New Tallest Waterslide Verruckt, Loop-De-Loops, and Physics: The Science Of Splashy Rides

 @rpalmerscience on November 21 2013 4:57 PM

A Kansas City amusement park is set to unveil the tallest waterslide ever built next year. Schlitterbahn Kansas City Waterpark won’t say how tall the forthcoming Verruckt (German for “insane”) Meg-A-Blaster is, but the company does say it will handily loom above the current tallest waterslide, a Brazilian construction that stands at 134.5 feet and sends visitors zooming down at more than 65 miles per hour. Naturally, the question that you may be asking is: how on Earth can that thing be safe?

Waterslides, of course, do not have seat belts like roller coasters, nor machinery or brakes. It’s all just water and physics.

"Water acts as a lubricant between you and the slide," Eric Martell, a physicist at Millikin University in Decatur, Ill., told National Geographic earlier this year. "But it also pushes you along like a river. And everything that happens to you on a waterslide, it's because of the forces of gravity and friction and the force coming from the interactions between the water and the slide."

Straight shots on a slide are mostly a matter of gravity and friction, but when you throw curves into the mix, another physical force comes into play in a big way: inertia. Inertia is a fundamental laziness at the heart of the universe: physical objects naturally resist changes in their movement, including being forced to change directions or their velocity. Your body wants to go in a straight line, so if a waterslide curved without a sidewall, you’d shoot straight off the bend.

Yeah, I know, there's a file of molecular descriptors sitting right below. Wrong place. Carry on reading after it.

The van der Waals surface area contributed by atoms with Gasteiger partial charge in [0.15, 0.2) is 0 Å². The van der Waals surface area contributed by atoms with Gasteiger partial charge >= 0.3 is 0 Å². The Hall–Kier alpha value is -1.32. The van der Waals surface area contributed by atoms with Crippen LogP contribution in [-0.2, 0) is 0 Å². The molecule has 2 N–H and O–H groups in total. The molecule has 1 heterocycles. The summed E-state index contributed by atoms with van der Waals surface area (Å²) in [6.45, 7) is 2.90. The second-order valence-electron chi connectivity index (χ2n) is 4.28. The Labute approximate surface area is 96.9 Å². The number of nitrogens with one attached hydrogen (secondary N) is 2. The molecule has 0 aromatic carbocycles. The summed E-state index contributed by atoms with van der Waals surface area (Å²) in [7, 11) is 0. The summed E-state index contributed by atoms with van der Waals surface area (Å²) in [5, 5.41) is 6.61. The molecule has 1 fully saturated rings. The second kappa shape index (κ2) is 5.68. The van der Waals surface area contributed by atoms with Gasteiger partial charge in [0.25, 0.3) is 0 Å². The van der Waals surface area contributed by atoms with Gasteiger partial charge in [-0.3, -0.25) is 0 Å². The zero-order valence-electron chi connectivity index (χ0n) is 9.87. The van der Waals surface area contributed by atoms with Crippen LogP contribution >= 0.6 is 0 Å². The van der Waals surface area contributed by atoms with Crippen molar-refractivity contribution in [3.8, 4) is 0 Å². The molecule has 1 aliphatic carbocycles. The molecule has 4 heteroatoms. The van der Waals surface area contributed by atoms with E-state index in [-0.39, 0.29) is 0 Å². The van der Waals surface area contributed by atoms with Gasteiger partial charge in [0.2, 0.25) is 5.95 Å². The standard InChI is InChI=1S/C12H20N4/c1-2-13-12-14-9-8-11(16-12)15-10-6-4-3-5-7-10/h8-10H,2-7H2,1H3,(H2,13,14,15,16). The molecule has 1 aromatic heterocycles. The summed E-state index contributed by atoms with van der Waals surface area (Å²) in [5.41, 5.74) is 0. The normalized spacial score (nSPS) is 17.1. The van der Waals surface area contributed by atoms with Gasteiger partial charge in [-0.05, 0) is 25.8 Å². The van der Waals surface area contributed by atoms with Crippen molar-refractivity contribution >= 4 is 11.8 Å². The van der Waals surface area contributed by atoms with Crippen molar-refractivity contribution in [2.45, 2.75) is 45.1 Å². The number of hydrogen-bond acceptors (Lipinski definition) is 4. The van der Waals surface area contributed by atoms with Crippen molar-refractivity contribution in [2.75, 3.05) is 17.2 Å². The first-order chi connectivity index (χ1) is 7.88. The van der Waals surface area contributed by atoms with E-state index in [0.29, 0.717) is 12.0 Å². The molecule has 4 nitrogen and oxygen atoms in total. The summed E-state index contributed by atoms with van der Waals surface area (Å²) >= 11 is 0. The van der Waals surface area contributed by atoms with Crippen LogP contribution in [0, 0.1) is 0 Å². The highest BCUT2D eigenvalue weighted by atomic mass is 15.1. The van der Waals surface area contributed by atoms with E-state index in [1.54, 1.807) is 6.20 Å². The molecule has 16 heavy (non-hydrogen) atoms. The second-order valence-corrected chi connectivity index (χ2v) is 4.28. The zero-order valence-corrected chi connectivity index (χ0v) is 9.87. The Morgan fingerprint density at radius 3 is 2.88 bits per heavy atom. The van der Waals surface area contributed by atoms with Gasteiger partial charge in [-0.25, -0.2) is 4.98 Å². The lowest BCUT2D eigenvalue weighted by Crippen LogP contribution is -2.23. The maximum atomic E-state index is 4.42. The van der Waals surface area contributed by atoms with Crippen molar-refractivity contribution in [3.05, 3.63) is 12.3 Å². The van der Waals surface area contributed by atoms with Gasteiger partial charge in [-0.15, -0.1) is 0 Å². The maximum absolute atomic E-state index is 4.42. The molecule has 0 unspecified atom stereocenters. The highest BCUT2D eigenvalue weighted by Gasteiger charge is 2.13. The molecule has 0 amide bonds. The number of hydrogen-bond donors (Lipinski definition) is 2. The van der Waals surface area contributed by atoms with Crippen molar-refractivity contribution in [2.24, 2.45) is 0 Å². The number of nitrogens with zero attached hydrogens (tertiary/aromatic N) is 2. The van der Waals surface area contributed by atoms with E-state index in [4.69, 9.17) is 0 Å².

"That's why the waterslide has curved sides," Martell told National Geographic. "Your inertia is trying to take you through the waterslide and out. But instead, you go up the sides of the slides. That's one of the things that has to be figured in—how people of all body types go up the slides."

Engineers have to do a lot of puzzling over calculations to ensure that everyone that gets on the slide – slim or chubby, short or tall – gets to the end of the ride in one piece. Not only can designers vary the height and curvature of a slide’s walls (or completely enclose them in tubes), they may also vary the depth of the water running through certain parts of the slide.

"More water is a very good thing if you're trying to regulate different-size riders,” Rick Hunter, president and CEO of waterslide design company ProSlide Technology told National Geographic. A heavier person “can't break through the deep water. But a lighter rider—that person will get flushed and get swept up by the water and they'll eventually reach the speed of the water."

Trickier constructions, like loop-de-loops, require even more careful planning. New Jersey-based Action Park once hosted a waterslide called the Cannonball Loop, but riders frequently failed to make it all the way around the loop and had to clamber out an escape hatch. The Cannonball Loop was supposedly only open for a month in the summer of 1985.

But other parks have succeeded where Action Park failed. The Noah’s Ark Water Park in Wisconsin houses the Scorpion’s Tail, which has a loop-de-loop. But unlike the Cannonball Loop, which stood straight perpendicular to the ground, the loop in the Scorpion’s Tail is tilted, making it easier for riders to complete the circuit – and less likely that they’ll drop from the ceiling of the slide and crash onto the floor, according to Popular Science.

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